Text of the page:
What if the first product I put out using this system was so bad that nobody bought it? Or forget it being bad. What if it's something that nobody wanted? I misfired with one product in particular and ironically, the system I used for that product (because I was so sure it would be a hit) was actually one that was proven by the big boys. I pulled out all the stops for this product including press releases, affiliates, you name it.

      Nobody bought the product.

      Why?

      Because nobody wanted to learn a new form of divination. They just weren't interested.

      So again, I firmly believe that you need both. You need a product that people want, that isn't crap AND you need a system to get that product in front of people that works.

      One is no more important than the other. My own successes and failures are living proof of this.

      In fact, I'll go one step further. You drop the ball in one of any 25 areas of running a business and you risk failure. That is why the failure rate in this business is so great.

      I screwed up in one area, where I chose to go for my traffic and it collapsed my whole business.

      So, nice theory that you have there but I'm not 100% sure that it washes 100%.

      Because there are way many more areas than systems where you can totally fubar your business.
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      • Profile picture of the author Carl Donovan
        Originally Posted by Steven Wagenheim View Post

        How do you know whether or not you have a solid "system" if your product is crap or great?
        Thanks for your candor, Wag. There's a lesson in there for us all.

        To answer your question, systems are easy to track. People, not so much.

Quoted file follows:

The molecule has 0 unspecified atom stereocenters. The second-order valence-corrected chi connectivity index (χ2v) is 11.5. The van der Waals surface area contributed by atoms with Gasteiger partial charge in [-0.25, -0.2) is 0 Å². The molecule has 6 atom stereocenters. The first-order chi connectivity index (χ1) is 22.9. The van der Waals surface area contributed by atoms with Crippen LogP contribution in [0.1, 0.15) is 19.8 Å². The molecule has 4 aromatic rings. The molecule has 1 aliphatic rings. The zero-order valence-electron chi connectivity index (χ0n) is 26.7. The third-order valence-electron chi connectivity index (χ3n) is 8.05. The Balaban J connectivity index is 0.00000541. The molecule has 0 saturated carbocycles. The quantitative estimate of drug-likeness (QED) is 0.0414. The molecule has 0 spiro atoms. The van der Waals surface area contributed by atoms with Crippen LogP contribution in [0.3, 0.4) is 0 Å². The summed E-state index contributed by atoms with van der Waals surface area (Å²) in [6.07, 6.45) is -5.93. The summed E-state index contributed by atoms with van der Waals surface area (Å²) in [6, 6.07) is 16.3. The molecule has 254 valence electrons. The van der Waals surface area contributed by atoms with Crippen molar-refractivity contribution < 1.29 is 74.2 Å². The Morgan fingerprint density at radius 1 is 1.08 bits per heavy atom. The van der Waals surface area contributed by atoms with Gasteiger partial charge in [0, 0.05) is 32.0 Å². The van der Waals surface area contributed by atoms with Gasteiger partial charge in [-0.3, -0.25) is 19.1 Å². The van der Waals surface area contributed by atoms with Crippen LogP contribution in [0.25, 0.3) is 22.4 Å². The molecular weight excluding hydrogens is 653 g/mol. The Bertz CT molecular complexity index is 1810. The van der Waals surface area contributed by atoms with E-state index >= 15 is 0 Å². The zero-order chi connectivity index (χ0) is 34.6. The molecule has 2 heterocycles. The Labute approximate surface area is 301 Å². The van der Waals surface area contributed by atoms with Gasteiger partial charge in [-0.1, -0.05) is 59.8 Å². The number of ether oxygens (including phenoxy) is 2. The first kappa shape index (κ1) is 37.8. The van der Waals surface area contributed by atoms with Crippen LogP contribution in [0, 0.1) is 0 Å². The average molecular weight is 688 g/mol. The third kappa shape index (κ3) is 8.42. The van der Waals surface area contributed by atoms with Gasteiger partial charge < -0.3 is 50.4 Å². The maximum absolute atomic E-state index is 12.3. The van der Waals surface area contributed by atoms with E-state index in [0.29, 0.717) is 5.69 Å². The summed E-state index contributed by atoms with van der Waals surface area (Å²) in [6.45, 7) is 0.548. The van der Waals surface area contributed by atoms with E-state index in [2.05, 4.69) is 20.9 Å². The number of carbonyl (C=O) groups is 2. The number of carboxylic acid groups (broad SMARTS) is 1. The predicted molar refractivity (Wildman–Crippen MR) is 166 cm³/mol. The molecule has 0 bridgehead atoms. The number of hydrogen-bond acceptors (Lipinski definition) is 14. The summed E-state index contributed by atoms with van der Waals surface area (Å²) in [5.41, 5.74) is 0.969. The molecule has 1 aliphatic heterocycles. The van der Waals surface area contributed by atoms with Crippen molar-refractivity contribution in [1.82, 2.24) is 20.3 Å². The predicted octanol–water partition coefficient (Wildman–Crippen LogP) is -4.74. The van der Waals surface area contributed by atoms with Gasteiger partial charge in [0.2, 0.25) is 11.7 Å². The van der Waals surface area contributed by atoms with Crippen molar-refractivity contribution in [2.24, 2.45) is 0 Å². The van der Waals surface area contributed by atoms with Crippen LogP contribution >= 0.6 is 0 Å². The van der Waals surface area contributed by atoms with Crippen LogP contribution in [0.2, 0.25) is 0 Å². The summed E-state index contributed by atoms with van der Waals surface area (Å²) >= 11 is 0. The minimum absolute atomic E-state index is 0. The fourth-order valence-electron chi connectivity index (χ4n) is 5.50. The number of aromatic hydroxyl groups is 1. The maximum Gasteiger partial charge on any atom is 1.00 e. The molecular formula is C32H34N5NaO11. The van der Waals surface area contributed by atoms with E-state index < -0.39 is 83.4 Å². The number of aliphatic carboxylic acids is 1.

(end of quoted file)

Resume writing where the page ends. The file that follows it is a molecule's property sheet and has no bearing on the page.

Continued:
Will the system "like" your product? Doesn't matter. Will the people buy it? That's the part that's hard to predict.

        With the aid of hindsight, and your open dialogue, I can say that you could have avoided the certain doom of EZA traffic by putting in place a system (there it is again) that captured interested parties to your own lists. It's a time-tested formula that works.

        If I may say so, it sounds like a part of you enjoyed thumbing your nose at those who said you would fail. Until, that is, your business flagged. Had you reveled in your own success while simultaneously putting some credence in what they were saying, you might not have had such an unfortunate story.

        That's not meant to be a criticism, it's meant as a cautionary tale for us all.
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        • Profile picture of the author Steven Wagenheim
          Originally Posted by Carl Donovan View Post

          Thanks for your candor, Wag. There's a lesson in there for us all.

          To answer your question, systems are easy to track. People, not so much.

          Will the system "like" your product? Doesn't matter. Will the people buy it? That's the part that's hard to predict.